Hate in Arizona: Two Mothers Mourn Their Murdered Children

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New America Media

Hate in Arizona: Two Mothers Mourn Their Murdered Children

by
Valeria Fernández

PHOENIX — Two Latina mothers are the main witnesses in parallel murder
trials that shed light on the political climate of a state that has
become a hotbed of extremism, according to human rights organizations.

The
women’s stories have slipped under the radar of Arizona’s conservative
political leaders, who have fueled the illegal immigration debate by
shifting the spotlight to undocumented immigrants and border violence
and away from deadly vigilantism.

Paula Valera, Mother of Juan Varela

Paula
Varela testified recently about the day she watched her son, Juan
Varela, fall to the ground after he was fatally shot in the head a few
feet outside his home in South Phoenix on May 6, 2010.

She took
the stand as a key witness in the murder trial of the man accused of
gunning him down, their next-door neighbor, Gary Kelley.

According
to Kelley’s attorney, Kelley approached Juan Varela to talk about
Arizona’s new immigration law, SB 1070, and shot Varela in self-defense.

But
Juan Varela’s brother, Anthony, testified that Kelley, who was drunk at
the time, was armed and looking for more than neighborly conversation.

Kelley reportedly yelled racial slurs at his neighbor and said, “You f-----g Mexican, go back to Mexico!"

Varela, 44, and his family are Mexican Americans who have lived in Arizona for several generations.

In
the aftermath of the passage of SB 1070— one of the toughest
anti-immigration laws in the nation —the Varela family’s attempt to
highlight the murder as a hate crime has gone largely unnoticed. And so
has the trial of his accused killer.

Gina Gonzalez, Mother of Brisenia Flores

Varela’s
mother is not alone in her sorrow. Another mother recently took the
stand in a different trial in Tucson for a shooting that happened almost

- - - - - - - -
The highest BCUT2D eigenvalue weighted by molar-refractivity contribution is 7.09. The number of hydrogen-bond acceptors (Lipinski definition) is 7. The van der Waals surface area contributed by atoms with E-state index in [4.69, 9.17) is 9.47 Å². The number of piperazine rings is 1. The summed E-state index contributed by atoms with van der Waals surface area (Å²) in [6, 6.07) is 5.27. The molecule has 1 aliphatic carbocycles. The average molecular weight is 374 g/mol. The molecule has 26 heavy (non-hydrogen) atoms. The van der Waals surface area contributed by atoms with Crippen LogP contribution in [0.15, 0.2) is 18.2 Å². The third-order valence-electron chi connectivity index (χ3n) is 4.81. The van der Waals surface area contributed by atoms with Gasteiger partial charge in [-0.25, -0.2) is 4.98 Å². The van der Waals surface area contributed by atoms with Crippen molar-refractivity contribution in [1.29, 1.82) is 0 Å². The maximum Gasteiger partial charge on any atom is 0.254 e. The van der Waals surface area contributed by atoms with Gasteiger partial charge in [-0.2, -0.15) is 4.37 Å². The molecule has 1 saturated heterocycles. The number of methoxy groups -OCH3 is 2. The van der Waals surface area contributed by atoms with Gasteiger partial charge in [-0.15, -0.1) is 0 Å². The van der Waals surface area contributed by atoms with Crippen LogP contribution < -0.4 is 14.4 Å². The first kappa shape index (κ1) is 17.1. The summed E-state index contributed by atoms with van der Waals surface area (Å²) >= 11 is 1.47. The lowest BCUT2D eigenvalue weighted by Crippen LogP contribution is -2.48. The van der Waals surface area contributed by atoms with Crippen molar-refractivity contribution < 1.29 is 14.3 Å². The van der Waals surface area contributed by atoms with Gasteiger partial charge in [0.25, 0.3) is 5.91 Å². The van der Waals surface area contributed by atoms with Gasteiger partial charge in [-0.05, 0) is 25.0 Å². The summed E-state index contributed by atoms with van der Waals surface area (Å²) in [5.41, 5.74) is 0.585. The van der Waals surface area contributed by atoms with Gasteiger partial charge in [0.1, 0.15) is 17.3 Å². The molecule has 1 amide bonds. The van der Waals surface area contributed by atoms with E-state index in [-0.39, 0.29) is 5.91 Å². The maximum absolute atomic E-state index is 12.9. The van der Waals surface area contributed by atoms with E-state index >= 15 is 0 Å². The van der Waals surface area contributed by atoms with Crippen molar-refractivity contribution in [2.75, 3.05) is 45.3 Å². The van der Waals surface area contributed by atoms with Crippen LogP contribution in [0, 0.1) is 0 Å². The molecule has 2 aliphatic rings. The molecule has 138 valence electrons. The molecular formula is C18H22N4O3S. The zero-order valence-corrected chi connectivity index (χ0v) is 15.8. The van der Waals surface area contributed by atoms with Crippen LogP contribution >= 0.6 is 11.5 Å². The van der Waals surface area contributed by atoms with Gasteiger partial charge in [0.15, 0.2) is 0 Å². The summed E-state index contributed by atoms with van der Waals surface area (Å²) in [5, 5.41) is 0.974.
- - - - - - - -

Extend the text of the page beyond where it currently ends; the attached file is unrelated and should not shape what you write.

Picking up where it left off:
a year before Varela’s. This time the victims were a 9-year-old girl
and her father.

On May 30, 2009, Gina Gonzalez pretended to be
dead after intruders shot her and fatally shot her husband Raul Flores
inside their home in Arivaca, Ariz., a town about 13 miles from the
Mexican border.

She listened as her 9-year-old daughter, Brisenia
Flores, pleaded for her life. Then the shooter reloaded the gun and
killed the little girl.

The alleged ringleader of the crime is
42-year-old Shawna Forde, a leader of Minuteman American Defense (MAD),
an armed watch group whose goal is to detain and report undocumented
immigrants attempting to cross the border. Prosecutors argue that Forde
tried to finance her anti-immigrant activities with robberies like the
one that led to the fatal shootings in 2009. She is facing the death
penalty.

Jury deliberations have started in the Varela murder case, and are expected to begin this week in the Flores shootings.

Where Were the Media?

Carlos
Galindo, a local pro-immigration activist and radio talk-show host,
calls the case of Brisenia Flores a “red flag.” If Arizona politicians
and communities had rallied against the killing of the 9-year-old and
her father, he says, Juan Varela might never have been slain.

Galindo
believes Varela’s murder would have created an uproar in Arizona but
for the fact that Phoenix police made early statements pushing the case
under the rug, denying that it was racially motivated or related to SB
1070.

The case was later labeled a hate crime under former
Maricopa County Attorney Rick Romley, after pressure from the family
with the help of ethnic media and community members like Galindo.

Galindo
speaks about the murder often on his bilingual radio show on Radio KASA
in Phoenix. “If you allow rhetoric to continue to escalate against a
certain ethnicity, it’s going to become a situation where it’s okay to
violate, to abuse and to kill,” he says.

Neither case has
received as much media coverage as the death of Arizona rancher Robert
Krentz on March 27, 2010, which was used by SB 1070’s sponsor,
Republican Senator Russell Pearce, to rally votes for the bill’s
passage.

Conservative bloggers and talk show hosts immediately
tried to tie Krentz’s unresolved murder to undocumented immigrants,
after authorities found footprints leading from his property to the
Mexican border.

Steve Rendall, senior analyst for Fairness &
Accuracy in Reporting (FAIR), a New York-based organization that
monitors media bias, said news outlets jumped too quickly on the Krentz
slaying when there was little information. He said the case received
more coverage than the Flores and Varela murders because mainstream